on the cellphone

We see it regularly in the news — whether it is Joy Reid of MSNBC, Guardians of Galaxy Director James Gunn, or New York Times Editorial Board Member Sarah Jeong — people can be called on to explain prior social media posts. In fact, it is quite common for companies to review online social media histories prior to making employment decisions.

In most instances, these social media histories are quickly available for a potential employer’s review. A 2017 survey of over 2,300 hiring manages and human resource officers revealed what has been long suspected — potential employers are reviewing applicant’s social media histories. And this was up from 60% of employers in 2016.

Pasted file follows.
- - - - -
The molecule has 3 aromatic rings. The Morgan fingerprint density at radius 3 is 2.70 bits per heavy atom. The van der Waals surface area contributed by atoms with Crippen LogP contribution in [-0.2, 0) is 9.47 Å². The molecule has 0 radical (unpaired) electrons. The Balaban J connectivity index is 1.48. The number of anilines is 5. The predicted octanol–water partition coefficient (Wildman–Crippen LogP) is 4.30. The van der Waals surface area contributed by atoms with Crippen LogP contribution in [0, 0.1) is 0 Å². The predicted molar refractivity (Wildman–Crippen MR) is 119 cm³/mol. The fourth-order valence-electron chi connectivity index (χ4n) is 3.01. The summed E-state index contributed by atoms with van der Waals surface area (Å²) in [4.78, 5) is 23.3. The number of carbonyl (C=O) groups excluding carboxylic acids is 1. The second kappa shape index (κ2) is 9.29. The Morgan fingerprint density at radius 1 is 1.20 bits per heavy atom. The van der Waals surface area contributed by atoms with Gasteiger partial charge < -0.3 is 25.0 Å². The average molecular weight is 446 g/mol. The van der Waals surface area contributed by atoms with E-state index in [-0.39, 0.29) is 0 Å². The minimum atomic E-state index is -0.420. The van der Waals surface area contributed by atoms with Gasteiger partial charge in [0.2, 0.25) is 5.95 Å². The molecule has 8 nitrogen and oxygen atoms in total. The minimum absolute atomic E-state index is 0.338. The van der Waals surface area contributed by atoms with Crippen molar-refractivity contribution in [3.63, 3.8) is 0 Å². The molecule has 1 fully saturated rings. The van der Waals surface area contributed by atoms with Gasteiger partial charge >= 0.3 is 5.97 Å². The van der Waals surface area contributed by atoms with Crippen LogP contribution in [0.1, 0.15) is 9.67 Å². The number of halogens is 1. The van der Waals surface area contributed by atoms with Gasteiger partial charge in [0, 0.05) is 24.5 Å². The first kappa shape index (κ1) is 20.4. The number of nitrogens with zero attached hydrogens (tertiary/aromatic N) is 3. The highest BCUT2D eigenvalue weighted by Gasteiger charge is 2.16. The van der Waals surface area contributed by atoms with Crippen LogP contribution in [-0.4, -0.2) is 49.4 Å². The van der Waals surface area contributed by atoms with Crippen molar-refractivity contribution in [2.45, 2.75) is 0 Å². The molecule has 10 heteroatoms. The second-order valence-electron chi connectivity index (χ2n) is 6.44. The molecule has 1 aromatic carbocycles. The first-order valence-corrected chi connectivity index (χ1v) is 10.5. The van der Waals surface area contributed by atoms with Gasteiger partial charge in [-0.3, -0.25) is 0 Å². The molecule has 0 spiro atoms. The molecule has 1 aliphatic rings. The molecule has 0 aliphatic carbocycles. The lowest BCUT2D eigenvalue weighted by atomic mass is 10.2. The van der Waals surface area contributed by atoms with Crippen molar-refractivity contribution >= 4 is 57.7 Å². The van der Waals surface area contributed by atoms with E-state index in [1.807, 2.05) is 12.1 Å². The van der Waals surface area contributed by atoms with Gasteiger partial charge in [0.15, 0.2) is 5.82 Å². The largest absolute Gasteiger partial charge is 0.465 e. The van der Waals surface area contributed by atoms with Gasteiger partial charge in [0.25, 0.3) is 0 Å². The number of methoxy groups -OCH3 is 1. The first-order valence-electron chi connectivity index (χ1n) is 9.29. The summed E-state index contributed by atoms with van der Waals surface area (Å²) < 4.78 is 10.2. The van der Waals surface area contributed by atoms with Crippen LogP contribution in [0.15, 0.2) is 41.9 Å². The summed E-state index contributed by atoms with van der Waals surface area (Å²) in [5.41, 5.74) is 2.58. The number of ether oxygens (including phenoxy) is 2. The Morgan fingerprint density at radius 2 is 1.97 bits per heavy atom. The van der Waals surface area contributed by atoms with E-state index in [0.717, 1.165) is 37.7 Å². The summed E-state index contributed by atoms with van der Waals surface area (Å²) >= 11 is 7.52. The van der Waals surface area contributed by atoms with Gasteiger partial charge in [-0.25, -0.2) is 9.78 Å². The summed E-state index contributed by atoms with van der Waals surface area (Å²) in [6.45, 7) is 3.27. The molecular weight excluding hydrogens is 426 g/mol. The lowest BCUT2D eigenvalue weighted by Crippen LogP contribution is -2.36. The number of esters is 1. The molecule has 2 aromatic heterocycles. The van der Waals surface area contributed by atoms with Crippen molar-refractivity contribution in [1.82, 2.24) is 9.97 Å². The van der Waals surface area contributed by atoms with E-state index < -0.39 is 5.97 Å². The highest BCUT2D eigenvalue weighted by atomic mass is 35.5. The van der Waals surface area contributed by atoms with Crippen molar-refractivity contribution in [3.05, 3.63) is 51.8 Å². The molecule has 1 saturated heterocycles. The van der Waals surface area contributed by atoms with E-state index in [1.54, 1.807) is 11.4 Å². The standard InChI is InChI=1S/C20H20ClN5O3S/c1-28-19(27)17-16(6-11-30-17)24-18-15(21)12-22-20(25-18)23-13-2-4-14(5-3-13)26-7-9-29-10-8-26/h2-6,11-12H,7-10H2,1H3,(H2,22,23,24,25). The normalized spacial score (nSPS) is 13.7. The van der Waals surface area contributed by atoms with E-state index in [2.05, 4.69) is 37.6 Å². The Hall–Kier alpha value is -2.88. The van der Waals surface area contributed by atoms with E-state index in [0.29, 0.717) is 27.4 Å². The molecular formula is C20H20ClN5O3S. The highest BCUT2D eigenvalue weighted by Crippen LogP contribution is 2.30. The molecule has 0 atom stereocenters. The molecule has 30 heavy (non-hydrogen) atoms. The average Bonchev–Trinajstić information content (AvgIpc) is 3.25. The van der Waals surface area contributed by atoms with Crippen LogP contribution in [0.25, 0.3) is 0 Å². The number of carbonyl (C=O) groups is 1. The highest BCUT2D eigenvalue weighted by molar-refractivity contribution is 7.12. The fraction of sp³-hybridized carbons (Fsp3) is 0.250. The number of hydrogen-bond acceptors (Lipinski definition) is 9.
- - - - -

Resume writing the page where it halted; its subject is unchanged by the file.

More importantly, one-third of all employers confirmed uncovered comments on social media informed decisions to decline the applicant. Consultants/software companies have developed algorithm to sift through applicants or employees public social media posts.

While many employers have developed policies on whether to ask for drug testing or criminal record checks in conjunction with employment applications, few employers have written, consistent guidelines on social media. Employment advisers recommend applicants not call attention to their negative social media histories, but rather, start contributing to social media in a healthy and appropriate way.

It is a new world — and job seekers need to be mindful of social media posting.

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